Why Ronaldo Should Follow Messi into Retirement

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Why Ronaldo Should Follow Messi into Retirement

Illustration: Namaah/ Arré

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n the end, it was all a bit hollow. Yes, Portugal were crowned champions of Europe. And yes, 10 years down the line no one will remember that they only won a single match in normal time in the entire tournament. But as of now, the tournament is little more than a testament to the fact that football is utterly unpredictable and that the team with the most talent doesn’t always win.

For Cristiano Ronaldo, this was the Holy Grail. A major international trophy would surely be the clincher in the Messi vs Ronaldo debate. CR7 was predictably the centrepiece in the Portuguese team. While he had started off slow, the latter stages of the tournament did see some flashes of performance worthy of a three-time Ballon d’Or winner. The Portuguese train chugged on, not quite in the imposing locomotive sort of way, but more like the little engine that could.

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Against all odds, Portugal found themselves in the final. They had been far from convincing, but there they were. Only the French hosts stood in their way. The stage was surely set for Portuguese prima donna. The man from Madeira would show to the world that he was better than that tax-evading “little flea”.

But then Dmitri Payet decided to take a closer look at Ronaldo’s knee. The tackle was robust (after all Payet does play for a team nicknamed “The Hammers”) and Ronaldo’s left knee was gone. His face did most of the talking (like it usually does) and tears welled up in his eyes (like they usually do). He had to be stretchered off and was replaced with Ricardo Quaresma, a man more likely to make the headlines for his hairstyle than his playing skills. It seemed game over for Portugal.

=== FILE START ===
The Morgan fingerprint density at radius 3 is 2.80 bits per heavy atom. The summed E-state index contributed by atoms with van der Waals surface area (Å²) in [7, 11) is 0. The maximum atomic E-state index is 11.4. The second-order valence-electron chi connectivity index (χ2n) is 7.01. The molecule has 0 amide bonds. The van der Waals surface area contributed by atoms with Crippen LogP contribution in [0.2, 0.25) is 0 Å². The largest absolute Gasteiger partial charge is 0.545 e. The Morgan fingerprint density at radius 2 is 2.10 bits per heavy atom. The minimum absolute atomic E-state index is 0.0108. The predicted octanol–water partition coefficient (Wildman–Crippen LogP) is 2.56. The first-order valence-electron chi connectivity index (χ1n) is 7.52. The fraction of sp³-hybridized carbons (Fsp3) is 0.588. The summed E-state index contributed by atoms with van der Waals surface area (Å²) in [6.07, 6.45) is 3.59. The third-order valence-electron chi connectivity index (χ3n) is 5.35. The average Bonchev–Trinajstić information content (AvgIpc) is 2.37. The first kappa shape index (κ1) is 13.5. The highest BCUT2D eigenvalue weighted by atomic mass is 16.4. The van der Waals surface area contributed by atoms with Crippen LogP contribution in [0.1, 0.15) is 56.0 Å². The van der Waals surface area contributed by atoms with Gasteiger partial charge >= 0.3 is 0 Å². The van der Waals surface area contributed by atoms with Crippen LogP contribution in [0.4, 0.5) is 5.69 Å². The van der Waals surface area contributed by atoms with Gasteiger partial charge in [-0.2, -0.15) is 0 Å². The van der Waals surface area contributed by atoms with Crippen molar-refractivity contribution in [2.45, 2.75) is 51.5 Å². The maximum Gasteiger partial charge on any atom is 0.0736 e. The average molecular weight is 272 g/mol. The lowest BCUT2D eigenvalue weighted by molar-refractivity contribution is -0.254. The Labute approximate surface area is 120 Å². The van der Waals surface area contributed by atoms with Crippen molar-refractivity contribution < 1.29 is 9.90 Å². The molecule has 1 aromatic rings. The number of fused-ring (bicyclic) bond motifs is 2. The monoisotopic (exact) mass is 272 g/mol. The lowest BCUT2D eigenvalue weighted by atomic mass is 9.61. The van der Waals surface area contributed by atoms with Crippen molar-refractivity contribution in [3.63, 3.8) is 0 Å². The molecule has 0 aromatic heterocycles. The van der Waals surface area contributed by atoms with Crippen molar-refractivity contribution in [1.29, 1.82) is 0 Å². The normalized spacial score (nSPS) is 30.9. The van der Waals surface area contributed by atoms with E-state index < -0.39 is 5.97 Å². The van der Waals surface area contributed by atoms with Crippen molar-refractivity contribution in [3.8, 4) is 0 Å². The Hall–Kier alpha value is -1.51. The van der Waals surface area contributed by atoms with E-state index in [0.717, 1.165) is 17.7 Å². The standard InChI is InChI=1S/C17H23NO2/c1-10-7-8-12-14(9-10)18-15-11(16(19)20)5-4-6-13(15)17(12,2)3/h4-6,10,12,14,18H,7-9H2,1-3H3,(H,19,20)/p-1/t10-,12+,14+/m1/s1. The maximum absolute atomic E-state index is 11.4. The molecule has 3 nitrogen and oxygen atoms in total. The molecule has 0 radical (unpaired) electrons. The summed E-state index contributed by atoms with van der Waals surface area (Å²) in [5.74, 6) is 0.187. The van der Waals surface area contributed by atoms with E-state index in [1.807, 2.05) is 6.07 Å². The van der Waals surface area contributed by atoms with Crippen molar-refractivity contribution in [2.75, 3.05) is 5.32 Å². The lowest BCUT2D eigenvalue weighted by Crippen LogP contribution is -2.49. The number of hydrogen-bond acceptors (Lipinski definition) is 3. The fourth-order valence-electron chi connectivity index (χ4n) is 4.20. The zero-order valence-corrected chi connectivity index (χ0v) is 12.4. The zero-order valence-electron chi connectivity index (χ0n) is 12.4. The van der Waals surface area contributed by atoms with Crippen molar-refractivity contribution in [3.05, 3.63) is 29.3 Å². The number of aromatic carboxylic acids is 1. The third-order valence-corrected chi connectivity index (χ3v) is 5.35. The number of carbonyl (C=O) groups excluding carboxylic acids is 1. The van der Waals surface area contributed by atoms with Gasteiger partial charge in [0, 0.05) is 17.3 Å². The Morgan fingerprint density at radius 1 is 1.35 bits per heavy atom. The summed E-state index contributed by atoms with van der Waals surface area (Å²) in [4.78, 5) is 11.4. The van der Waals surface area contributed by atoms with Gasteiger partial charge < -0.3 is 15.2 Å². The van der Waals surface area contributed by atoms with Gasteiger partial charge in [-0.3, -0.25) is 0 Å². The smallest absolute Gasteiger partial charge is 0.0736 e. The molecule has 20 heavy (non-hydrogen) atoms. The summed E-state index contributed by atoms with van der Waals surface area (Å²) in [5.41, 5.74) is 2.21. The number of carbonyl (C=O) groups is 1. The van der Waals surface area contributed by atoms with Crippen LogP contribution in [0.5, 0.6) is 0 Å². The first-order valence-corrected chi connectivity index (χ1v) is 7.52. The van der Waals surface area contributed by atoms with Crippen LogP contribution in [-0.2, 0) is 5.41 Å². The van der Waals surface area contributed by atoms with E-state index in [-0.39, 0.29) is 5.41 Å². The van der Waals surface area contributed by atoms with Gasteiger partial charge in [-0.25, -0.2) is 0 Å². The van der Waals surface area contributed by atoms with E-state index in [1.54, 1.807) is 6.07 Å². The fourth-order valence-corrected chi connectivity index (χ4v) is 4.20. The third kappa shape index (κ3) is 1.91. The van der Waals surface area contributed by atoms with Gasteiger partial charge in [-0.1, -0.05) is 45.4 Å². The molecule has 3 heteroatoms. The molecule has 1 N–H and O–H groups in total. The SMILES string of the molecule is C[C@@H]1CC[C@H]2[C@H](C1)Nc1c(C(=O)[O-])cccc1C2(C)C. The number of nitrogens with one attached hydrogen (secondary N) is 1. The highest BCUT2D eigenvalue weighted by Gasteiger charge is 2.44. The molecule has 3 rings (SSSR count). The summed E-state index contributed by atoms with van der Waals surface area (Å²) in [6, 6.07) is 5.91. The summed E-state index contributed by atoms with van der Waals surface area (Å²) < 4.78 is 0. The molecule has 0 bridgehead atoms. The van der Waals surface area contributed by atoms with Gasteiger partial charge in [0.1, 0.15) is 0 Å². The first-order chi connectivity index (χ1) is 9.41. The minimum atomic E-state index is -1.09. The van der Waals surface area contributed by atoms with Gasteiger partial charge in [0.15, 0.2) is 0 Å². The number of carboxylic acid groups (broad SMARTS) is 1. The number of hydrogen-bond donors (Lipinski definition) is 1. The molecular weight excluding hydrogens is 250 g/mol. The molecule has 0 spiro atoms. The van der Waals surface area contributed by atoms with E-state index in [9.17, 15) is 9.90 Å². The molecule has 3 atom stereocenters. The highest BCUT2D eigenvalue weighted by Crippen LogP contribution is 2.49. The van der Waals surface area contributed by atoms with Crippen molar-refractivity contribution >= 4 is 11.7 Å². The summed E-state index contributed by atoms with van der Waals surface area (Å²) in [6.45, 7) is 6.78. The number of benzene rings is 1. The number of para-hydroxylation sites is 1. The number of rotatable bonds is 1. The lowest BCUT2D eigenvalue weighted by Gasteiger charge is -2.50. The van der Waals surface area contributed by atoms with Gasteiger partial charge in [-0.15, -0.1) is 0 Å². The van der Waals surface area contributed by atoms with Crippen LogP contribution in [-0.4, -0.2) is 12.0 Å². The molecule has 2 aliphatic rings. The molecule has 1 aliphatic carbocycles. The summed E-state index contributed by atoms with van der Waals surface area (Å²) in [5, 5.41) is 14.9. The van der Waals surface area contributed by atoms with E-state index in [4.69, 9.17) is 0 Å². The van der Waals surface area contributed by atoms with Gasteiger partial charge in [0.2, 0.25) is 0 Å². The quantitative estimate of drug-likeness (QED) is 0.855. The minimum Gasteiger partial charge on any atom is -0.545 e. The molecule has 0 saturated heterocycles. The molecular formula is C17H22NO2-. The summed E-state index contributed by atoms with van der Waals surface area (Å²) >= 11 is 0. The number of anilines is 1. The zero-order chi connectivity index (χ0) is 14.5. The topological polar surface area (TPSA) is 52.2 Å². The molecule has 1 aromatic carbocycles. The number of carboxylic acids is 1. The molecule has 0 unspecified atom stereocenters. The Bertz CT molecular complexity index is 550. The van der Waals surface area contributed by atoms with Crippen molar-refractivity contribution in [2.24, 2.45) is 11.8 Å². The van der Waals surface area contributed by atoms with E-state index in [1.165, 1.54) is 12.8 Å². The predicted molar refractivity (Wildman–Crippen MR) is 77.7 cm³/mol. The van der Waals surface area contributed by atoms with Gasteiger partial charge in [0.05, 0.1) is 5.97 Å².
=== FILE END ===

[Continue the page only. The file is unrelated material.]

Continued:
Except the Portuguese have made a habit of grinding out results. Éder conjured up a goal out of nowhere and Portugal walked out 1-0 winners, with Ronaldo somehow stealing the show with his touchline dramatics even though he only really played for around 10 minutes. Messi can’t even the scales on this one, unless he comes out of retirement. And it may appear that Ronaldo has finally won it all.

But if you are truly a Portugal fan, you might find yourself praying that he decides to follow Messi into retirement. For they might have gotten lucky this time. And this crippling reliance on their captain will cost them sooner or later.

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Argentina and Portugal did not get their golden generations. But they did get their golden boys. Players who can seemingly turn any match on its head, who can transform any side into world-beaters, who don’t really need the help of their teammates to score goals. Players who could win.

Messi and Ronaldo are unarguably the two most talented footballers in the world right now. They have big pay packages, big houses, big cars (and in case of Messi, big tax problems). At club level, they have won everything there is to win.

With the national team however, even though Ronaldo might have seemingly tipped the scales in his favour by finally winning an international tournament, the performance of his Portuguese team has given Messi lovers a lot of ammunition to argue otherwise. While Ronaldo fans will smirk and point to the Euro winner’s medal, for a lot of neutrals, the contest is too close to call. They are two colossuses and one feels that more than one of them succeeding, it will take one of them failing to really decide the rivalry.